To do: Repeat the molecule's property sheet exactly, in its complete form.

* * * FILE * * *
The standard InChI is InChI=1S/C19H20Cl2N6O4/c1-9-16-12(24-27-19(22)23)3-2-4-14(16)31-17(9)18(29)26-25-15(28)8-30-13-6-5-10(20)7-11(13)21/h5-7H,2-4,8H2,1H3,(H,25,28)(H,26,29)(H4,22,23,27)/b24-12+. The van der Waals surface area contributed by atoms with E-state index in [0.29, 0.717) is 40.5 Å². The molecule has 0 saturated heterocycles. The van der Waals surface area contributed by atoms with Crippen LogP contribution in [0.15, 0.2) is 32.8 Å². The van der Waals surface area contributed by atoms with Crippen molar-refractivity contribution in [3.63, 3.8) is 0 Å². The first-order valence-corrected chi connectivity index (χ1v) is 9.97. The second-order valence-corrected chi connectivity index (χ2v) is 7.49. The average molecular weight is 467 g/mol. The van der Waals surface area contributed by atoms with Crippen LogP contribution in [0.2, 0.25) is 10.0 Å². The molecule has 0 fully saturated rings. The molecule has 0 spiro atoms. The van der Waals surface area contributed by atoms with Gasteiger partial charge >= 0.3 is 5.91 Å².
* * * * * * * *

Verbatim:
The standard InChI is InChI=1S/C19H20Cl2N6O4/c1-9-16-12(24-27-19(22)23)3-2-4-14(16)31-17(9)18(29)26-25-15(28)8-30-13-6-5-10(20)7-11(13)21/h5-7H,2-4,8H2,1H3,(H,25,28)(H,26,29)(H4,22,23,27)/b24-12+. The van der Waals surface area contributed by atoms with E-state index in [0.29, 0.717) is 40.5 Å². The molecule has 0 saturated heterocycles. The van der Waals surface area contributed by atoms with Crippen LogP contribution in [0.15, 0.2) is 32.8 Å². The van der Waals surface area contributed by atoms with Crippen molar-refractivity contribution in [3.63, 3.8) is 0 Å². The first-order valence-corrected chi connectivity index (χ1v) is 9.97. The second-order valence-corrected chi connectivity index (χ2v) is 7.49. The average molecular weight is 467 g/mol. The van der Waals surface area contributed by atoms with Crippen LogP contribution in [0.2, 0.25) is 10.0 Å². The molecule has 0 fully saturated rings. The molecule has 0 spiro atoms. The van der Waals surface area contributed by atoms with Gasteiger partial charge >= 0.3 is 5.91 Å².